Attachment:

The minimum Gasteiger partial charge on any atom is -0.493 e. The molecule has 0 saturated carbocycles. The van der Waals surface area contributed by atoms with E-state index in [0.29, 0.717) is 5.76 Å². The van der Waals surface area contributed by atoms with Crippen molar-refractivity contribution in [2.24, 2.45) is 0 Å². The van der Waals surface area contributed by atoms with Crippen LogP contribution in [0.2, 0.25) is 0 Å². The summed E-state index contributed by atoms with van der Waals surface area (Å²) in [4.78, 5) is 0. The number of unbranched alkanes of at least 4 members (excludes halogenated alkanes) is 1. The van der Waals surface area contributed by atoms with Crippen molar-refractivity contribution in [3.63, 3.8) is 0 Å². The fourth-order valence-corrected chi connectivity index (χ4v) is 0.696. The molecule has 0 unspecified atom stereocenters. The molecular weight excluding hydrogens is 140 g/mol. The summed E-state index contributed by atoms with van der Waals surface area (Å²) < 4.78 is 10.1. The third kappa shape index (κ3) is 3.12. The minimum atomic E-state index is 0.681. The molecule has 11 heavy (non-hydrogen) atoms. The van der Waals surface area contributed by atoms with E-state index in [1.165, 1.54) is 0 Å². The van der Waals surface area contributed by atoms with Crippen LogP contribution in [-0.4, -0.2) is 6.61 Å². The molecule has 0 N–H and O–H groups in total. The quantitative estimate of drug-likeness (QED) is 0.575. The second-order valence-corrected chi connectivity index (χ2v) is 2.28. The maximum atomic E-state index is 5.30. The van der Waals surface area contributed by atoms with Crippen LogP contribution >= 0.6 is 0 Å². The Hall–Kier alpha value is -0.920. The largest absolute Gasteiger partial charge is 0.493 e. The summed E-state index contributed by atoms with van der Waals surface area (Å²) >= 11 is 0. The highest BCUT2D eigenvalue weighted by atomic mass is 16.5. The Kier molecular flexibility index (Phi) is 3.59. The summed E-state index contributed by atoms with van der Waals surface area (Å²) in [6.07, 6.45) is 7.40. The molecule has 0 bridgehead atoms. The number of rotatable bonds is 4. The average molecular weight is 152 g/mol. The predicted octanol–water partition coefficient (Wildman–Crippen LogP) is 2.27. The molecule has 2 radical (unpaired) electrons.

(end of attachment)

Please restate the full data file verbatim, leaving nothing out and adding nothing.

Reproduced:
The minimum Gasteiger partial charge on any atom is -0.493 e. The molecule has 0 saturated carbocycles. The van der Waals surface area contributed by atoms with E-state index in [0.29, 0.717) is 5.76 Å². The van der Waals surface area contributed by atoms with Crippen molar-refractivity contribution in [2.24, 2.45) is 0 Å². The van der Waals surface area contributed by atoms with Crippen LogP contribution in [0.2, 0.25) is 0 Å². The summed E-state index contributed by atoms with van der Waals surface area (Å²) in [4.78, 5) is 0. The number of unbranched alkanes of at least 4 members (excludes halogenated alkanes) is 1. The van der Waals surface area contributed by atoms with Crippen molar-refractivity contribution in [3.63, 3.8) is 0 Å². The fourth-order valence-corrected chi connectivity index (χ4v) is 0.696. The molecule has 0 unspecified atom stereocenters. The molecular weight excluding hydrogens is 140 g/mol. The summed E-state index contributed by atoms with van der Waals surface area (Å²) < 4.78 is 10.1. The third kappa shape index (κ3) is 3.12. The minimum atomic E-state index is 0.681. The molecule has 11 heavy (non-hydrogen) atoms. The van der Waals surface area contributed by atoms with E-state index in [1.165, 1.54) is 0 Å². The van der Waals surface area contributed by atoms with Crippen LogP contribution in [-0.4, -0.2) is 6.61 Å². The molecule has 0 N–H and O–H groups in total. The quantitative estimate of drug-likeness (QED) is 0.575. The second-order valence-corrected chi connectivity index (χ2v) is 2.28. The maximum atomic E-state index is 5.30. The van der Waals surface area contributed by atoms with Crippen LogP contribution >= 0.6 is 0 Å². The Hall–Kier alpha value is -0.920. The largest absolute Gasteiger partial charge is 0.493 e. The summed E-state index contributed by atoms with van der Waals surface area (Å²) >= 11 is 0. The highest BCUT2D eigenvalue weighted by atomic mass is 16.5. The Kier molecular flexibility index (Phi) is 3.59. The summed E-state index contributed by atoms with van der Waals surface area (Å²) in [6.07, 6.45) is 7.40. The molecule has 0 bridgehead atoms. The number of rotatable bonds is 4. The average molecular weight is 152 g/mol. The predicted octanol–water partition coefficient (Wildman–Crippen LogP) is 2.27. The molecule has 2 radical (unpaired) electrons.